• Aircraft orders down 59% from 2019. Of the 567 new orders in 2020, 52% were completed in January 2020, before the pandemic struck.
  • Minimal maintenance and repair activities (MRO) outside of regular activities.
  • Suppliers in precarious financial situations are running out of funds and are losing valuable resources.
  • Increased demand for cargo aircraft due to reduced transport capacity in passenger aircraft.
  • The new reality of commercial aviation could increase demand for next-generation single-aisle or mid-size NMA aircraft.
  • Of the 27,500 aircraft in service at the beginning of 2020, fewer than 7,500 are still flying.
  • The number of air carriers will go from 900 carriers currently in service to about 600 over the next three years due to closures and consolidations.
  • Cancellation or deferral of many orders

AIAC survey (June 2020):

  • 95% of its members operate at a fraction of their full capacity or have completely suspended their activities.
  • 60% laid off workers
  • 76% plan to do so over the next six months.
  • 40% drop in sales in 2020.
  • Loss of expertise and workforce.
  • Slowing down the activities of contractors to SMEs/suppliers.
  • High risks of consolidation within the industry.
  • Companies are trying to determine the key capabilities they need to retain to avoid a loss of expertise and workforce.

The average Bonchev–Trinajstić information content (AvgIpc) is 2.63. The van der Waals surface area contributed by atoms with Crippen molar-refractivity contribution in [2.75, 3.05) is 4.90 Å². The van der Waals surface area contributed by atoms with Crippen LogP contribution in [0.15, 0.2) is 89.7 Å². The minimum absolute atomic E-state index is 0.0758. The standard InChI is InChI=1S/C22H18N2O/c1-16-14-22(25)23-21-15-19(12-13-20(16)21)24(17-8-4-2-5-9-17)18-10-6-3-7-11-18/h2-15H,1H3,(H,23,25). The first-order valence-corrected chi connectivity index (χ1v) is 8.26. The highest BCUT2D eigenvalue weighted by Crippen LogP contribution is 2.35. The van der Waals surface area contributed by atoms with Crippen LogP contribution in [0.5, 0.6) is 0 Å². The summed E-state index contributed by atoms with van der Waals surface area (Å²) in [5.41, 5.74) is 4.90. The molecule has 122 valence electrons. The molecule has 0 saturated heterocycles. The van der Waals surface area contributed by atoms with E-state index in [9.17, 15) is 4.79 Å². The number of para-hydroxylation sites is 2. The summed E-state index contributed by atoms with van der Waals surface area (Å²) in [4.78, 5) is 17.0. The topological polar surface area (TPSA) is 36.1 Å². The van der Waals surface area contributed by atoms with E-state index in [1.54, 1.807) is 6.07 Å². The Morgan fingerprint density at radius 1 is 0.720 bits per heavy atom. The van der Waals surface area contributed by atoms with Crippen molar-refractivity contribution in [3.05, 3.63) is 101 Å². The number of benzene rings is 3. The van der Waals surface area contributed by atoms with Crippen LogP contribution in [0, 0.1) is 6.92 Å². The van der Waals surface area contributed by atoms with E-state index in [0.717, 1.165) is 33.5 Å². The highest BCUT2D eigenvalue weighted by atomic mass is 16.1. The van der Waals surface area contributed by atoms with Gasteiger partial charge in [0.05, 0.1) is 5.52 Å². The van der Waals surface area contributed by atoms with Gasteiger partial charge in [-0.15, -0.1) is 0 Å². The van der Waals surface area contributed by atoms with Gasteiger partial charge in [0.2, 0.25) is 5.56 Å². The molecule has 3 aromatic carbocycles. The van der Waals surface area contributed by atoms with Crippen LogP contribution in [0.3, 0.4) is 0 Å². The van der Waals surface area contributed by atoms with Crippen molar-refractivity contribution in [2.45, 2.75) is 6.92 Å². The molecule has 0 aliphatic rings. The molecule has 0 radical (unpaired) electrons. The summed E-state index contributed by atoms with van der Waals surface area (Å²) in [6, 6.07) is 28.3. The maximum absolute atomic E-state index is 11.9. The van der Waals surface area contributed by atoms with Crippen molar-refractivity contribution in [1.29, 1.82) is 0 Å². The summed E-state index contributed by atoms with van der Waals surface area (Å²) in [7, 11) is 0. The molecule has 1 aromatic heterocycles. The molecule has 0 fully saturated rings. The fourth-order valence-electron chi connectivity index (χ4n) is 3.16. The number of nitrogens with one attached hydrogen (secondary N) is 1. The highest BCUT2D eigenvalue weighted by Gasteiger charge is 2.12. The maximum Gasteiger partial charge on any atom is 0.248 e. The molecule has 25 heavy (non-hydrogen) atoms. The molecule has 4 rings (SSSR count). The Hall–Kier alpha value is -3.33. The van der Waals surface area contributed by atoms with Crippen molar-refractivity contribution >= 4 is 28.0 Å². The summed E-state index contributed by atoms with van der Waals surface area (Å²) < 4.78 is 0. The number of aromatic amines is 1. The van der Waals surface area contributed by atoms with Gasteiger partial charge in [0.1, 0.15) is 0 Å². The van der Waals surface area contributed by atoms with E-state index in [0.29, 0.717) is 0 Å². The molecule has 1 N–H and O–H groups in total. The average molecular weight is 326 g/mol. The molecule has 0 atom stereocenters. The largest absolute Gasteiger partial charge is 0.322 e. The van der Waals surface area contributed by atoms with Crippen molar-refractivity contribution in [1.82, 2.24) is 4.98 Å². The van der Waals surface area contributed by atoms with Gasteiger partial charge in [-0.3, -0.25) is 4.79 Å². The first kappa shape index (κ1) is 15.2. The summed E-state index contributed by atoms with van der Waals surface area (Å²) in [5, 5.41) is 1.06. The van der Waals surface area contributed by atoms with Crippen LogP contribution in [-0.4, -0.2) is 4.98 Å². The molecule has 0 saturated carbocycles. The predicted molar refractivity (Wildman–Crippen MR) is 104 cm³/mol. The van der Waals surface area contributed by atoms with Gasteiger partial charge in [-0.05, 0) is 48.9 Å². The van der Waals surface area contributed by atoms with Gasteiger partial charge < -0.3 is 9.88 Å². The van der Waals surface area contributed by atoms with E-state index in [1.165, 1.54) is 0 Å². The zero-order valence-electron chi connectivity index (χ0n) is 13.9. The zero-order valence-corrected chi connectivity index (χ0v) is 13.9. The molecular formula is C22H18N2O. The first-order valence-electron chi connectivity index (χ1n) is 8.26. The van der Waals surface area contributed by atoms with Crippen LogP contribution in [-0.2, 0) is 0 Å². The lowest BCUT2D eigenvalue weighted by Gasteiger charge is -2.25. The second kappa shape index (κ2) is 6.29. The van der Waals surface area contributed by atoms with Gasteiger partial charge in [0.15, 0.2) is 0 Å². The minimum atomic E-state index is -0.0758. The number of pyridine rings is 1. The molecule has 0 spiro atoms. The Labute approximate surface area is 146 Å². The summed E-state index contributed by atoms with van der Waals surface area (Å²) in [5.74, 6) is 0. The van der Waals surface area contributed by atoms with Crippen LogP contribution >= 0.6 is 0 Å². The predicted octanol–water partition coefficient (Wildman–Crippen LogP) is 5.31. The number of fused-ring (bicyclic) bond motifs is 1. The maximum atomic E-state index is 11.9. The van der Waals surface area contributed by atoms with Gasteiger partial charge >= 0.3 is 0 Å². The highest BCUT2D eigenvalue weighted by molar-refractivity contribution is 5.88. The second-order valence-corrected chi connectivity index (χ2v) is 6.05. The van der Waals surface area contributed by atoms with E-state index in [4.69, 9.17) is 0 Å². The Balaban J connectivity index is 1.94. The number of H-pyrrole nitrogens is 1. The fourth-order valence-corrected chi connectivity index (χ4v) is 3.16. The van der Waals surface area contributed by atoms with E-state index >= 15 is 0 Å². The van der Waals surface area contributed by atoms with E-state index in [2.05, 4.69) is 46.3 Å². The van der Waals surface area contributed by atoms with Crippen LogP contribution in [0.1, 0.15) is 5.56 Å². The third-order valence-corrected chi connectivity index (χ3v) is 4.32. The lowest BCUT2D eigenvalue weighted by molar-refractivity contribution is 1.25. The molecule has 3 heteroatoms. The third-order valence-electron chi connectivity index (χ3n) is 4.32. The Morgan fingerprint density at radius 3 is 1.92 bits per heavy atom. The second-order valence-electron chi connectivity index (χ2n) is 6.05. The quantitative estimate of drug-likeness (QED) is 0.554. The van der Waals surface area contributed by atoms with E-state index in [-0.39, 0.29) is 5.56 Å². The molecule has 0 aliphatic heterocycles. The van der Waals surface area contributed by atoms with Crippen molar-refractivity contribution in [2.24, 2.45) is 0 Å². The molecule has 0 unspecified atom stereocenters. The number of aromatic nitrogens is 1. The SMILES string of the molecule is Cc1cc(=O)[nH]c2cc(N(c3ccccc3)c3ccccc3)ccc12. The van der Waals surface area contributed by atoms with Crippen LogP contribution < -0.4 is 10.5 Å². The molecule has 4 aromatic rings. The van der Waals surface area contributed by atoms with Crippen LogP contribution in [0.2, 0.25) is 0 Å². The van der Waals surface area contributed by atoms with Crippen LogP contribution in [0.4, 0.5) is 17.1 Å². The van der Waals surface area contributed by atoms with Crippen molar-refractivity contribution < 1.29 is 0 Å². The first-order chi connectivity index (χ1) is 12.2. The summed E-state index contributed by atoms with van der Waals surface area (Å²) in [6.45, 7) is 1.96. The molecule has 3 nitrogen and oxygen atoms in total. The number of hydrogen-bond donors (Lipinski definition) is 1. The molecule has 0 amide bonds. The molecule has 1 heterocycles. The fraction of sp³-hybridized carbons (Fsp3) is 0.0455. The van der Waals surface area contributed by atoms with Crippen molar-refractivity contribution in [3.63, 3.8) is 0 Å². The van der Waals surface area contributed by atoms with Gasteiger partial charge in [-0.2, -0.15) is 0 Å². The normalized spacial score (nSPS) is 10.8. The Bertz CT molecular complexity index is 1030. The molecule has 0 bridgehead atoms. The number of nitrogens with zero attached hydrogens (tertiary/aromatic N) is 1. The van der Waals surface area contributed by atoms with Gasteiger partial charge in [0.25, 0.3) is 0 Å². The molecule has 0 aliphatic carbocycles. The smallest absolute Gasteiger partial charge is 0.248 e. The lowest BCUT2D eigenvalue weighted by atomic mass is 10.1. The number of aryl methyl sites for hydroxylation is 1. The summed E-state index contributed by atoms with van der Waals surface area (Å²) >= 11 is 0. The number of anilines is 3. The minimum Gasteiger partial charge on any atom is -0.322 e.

• The context of the pandemic has led to mass layoffs around the world. Here are some examples:
  • France: During the first six months of the pandemic, the French aerospace sector lost all of the 11,783 created between 2009 and 2019.
  • United Kingdom: By December 2020, 12,000 jobs in the industry had disappeared or were about to disappear.
  • United States: Between March and December 2020, the sector lost 100,000 jobs. Currently, an additional 220,000 jobs are at risk.
  • Canada: In the first six months of the pandemic, 50% of Canadian aerospace companies had made layoffs. In Quebec alone, more than 5,000 direct jobs have been lost out of a total of 43,400 since the beginning of the pandemic.


  • 25 million jobs at risk in air transport.
  • MRO activities are down sharply due to declining aircraft utilization rates, accelerated withdrawal of older aircraft and deferral of discretionary operations.
  • In 2020, air traffic dropped by 66% and international passenger traffic by 55% by 2020.
  • Term bookings for the summer of 2021 (July-August) “are currently 78% below the February 2019 level.”
  • In 2021 air traffic will not exceed 33% of 2019 levels in the worst-case scenario and 39% in the best-case scenario.
  • Montreal Airports expects passenger volume to decline by 71% compared to 2019.
  • A return to pre-pandemic activity in about 3 years, according to ICAO.
  • For the year 2021, airlines would burn $75 billion and $95 billion in cash.

The Machinists’ Union (IAMAW) is the world’s largest aerospace union with more than 184,000 members in 1,000 collective agreements. Active in Quebec’s aerospace industry since 1940, the IAMAW now represents 65% of unionized workers in the sector. this includes members of the Machinists at Bombardier, Airbus, Stelia, Rolls-Royce, Héroux-Devtek, Safran Landing, L3-MAS, AJ-Walter, Air Canada, Air Transat.



This article was originally posted on the IAM Canada website. View the original post here: The future of the aerospace industry in the hands of the federal government – Chartrand